- TOP PLAYERSOffensePABLO S. TORRE | August 20, 2012
- TAMPA BAY buccaneersENEMY lines WHAT A RIVAL COACH SAYSJune 28, 2012
- Faces in the CrowdJune 11, 2001
Still, in the sports world the five and its brethren remain in heavy rotation, timeless salutes at arenas and stadiums, and the simplest, most effective way to celebrate. But they are much more than that: They are gestures of significance, a ballet of the hands and, occasionally, changers of lives.
Watch a master at work and stand in awe. Before each start Johan Santana, the Mets' ace, struts past his teammates, smacking and fist-bumping and shimmying, as if performing a dugout Macarena, personalizing shakes for each teammate while throwing fake pitches. The innovation is ongoing (his shakes often change from week to week) and the complexity staggering—Santana is a veritable Baryshnikov of the hands, a choreographer of camaraderie.
His most emphatic greeting is reserved for fellow starting pitcher John Maine and has evolved into something akin to hug warfare. "We go to my left, then to the right three times and then three times we absolutely slap the living crap out of each other's backs," says Maine, who describes Santana as a "handshake genius." In fact, Maine says, "It's gotten to the point where, when I'm not pitching, I put my heavy jacket on so I don't feel it so bad."
Artists can be found in all sports. Just watch—sorry, witness—Santana's NBA counterpart, LeBron James, before a Cavaliers game. During player introductions, amid all manner of slapping and bumping and shoulder shaking, James engages in a solo game of charades. He salutes his teammates, shadowboxes with them, mock-bows to them and even poses them and pretends to snap a picture—or, in a variation, sets an imaginary timer and then joins them.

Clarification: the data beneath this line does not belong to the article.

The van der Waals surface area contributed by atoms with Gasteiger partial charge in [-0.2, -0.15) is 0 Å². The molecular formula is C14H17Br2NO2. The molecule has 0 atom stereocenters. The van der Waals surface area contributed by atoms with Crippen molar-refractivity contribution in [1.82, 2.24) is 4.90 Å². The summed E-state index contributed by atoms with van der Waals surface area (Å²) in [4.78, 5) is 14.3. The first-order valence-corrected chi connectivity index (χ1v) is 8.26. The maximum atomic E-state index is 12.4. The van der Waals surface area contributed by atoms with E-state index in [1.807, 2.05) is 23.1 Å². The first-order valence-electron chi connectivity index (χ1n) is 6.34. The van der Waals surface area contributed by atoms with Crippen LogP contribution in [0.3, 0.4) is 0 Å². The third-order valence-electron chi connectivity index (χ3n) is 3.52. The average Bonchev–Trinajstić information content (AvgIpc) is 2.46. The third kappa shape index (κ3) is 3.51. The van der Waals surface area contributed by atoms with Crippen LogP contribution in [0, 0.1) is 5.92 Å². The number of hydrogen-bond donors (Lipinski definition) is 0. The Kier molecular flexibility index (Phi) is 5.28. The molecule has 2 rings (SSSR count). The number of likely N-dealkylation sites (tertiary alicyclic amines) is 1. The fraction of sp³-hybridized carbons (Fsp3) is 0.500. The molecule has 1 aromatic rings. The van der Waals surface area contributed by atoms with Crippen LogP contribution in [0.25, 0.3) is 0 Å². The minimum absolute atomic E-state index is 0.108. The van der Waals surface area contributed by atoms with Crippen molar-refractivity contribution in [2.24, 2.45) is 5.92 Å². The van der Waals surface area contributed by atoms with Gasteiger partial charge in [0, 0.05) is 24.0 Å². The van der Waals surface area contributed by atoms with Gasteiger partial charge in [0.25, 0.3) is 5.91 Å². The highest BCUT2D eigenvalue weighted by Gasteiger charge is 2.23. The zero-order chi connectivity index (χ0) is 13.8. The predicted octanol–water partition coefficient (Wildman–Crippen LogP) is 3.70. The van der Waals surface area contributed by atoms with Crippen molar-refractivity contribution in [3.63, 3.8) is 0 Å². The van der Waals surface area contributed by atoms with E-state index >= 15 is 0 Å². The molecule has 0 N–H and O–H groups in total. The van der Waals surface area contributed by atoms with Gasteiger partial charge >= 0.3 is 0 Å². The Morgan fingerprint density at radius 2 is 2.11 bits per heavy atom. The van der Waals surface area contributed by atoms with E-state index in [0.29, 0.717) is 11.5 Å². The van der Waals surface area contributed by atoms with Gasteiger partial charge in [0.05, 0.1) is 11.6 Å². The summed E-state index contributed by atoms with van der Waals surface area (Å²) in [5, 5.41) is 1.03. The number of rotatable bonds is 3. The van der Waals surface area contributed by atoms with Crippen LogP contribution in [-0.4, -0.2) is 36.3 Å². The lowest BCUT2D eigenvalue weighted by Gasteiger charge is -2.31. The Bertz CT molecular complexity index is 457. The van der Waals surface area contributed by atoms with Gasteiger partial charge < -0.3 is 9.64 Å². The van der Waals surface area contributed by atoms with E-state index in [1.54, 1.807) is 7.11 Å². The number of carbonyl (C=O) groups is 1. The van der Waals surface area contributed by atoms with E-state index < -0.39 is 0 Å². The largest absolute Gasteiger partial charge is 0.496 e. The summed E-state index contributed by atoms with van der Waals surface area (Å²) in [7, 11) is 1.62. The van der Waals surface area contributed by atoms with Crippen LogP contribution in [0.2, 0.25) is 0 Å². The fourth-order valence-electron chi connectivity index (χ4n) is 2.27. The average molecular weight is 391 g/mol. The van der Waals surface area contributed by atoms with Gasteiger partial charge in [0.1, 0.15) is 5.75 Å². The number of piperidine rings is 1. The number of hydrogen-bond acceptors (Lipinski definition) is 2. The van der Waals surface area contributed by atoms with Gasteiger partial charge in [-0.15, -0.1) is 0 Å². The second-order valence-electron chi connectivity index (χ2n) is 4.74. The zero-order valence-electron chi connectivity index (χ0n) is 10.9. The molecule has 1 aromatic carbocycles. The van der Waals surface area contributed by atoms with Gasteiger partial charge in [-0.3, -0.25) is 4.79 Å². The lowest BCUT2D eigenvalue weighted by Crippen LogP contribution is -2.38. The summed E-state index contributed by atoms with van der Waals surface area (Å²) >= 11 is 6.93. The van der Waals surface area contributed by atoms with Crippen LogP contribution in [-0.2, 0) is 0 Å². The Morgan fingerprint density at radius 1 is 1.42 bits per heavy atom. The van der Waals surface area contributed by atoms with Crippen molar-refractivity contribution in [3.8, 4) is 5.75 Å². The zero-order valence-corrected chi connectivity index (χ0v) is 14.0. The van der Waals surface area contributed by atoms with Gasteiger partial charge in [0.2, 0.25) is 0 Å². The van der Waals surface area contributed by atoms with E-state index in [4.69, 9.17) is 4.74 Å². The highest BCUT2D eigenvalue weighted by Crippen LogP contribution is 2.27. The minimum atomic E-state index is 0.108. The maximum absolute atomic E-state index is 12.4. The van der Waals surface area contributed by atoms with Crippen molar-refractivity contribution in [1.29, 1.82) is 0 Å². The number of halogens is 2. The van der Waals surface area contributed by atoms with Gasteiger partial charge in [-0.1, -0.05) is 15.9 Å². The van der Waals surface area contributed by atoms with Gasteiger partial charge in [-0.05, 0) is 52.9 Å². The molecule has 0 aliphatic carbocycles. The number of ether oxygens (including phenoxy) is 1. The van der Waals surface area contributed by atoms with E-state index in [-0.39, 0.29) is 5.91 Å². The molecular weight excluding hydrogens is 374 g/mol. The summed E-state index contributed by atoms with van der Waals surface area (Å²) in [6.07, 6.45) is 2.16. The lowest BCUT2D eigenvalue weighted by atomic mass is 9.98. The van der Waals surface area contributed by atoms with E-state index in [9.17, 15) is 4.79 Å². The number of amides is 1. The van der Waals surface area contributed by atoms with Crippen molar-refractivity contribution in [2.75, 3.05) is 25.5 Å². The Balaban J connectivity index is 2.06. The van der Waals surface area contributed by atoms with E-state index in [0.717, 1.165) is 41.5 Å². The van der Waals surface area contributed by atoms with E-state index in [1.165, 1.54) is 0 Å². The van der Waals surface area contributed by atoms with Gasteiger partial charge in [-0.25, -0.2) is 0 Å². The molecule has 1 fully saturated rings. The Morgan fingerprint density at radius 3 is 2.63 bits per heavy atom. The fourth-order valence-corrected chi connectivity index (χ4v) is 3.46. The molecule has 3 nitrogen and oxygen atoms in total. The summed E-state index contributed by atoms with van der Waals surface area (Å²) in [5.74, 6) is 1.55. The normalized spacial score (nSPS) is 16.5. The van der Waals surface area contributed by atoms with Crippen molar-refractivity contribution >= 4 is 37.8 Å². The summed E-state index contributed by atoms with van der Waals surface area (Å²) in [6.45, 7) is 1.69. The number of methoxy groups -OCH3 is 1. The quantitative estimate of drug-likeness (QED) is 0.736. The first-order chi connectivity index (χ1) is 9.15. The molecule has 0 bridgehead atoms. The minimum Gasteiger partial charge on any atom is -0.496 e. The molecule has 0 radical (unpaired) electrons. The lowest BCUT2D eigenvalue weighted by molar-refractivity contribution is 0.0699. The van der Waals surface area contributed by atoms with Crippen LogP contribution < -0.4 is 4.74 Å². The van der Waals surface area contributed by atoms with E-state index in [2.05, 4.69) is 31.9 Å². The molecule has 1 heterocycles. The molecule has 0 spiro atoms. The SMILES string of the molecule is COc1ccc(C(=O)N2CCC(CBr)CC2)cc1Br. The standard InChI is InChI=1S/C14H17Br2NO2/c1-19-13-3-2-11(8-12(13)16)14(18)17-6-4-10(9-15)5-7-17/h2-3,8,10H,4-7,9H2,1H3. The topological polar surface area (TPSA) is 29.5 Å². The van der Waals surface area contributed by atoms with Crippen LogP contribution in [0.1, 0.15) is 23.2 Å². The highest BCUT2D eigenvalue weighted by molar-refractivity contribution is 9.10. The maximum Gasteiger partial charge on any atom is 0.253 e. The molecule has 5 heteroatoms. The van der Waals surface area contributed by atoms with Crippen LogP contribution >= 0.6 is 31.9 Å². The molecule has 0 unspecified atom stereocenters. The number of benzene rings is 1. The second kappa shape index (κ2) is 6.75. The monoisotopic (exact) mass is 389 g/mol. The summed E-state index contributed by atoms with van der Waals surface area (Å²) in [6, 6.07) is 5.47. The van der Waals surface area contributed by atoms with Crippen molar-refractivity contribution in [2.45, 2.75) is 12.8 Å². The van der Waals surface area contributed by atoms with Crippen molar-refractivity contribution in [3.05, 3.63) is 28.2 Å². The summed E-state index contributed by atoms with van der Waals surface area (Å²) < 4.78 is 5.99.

James and Santana are of course descendants of the soul-shakers of the '70s and the '80s, men such as former NBA giant Darryl Dawkins and former major league outfielder Ralph Garr. Garr employed a 14-part handshake, though it was said that white players need only master four segments to be considered a "brother" by Garr.
The Overheated Five
Imagine hitting a walk-off home run against your archrivals. You'd feel good, right? Real good. Well, so did Dodgers infielder Steve Sax in 1985 when he went deep against the Giants. As the crowd roared, Sax rounded second and saw third base coach Joe Amalfitano waiting, hand extended. So Sax reared back and, with one mighty low five, broke Amalfitano's hand.
"All I remember is, after I hit him, I turned around and saw him jumping up and down and I figured, Damn, he's really excited that I hit a home run!" says Sax, now a financial consultant and motivational speaker in Roseville, Calif. "I was like, Wham, and he was like, Yeeee-ahhh, and I was like, Right on, Joey," Sax says, and then pauses. "He came to the park the next day, and he had a cast on."
Indeed, one must always gauge the power of one's celebratory swat, as well as its accuracy. In February 2009, as the first half ended in a Penn State--Ohio State game, Buckeyes center Kyle Madsen hit a tough baseline jumper, turned and jogged back on defense. In a fit of jubilation, Ohio State assistant coach Alan Major stepped on to the court to slap Madsen on the rear end as he ran by—or at least he tried to. Major misjudged Madsen's speed, as a quarterback might underestimate a receiver's, and meeting no resistance for his sidewinder, toppled to the floor on his side.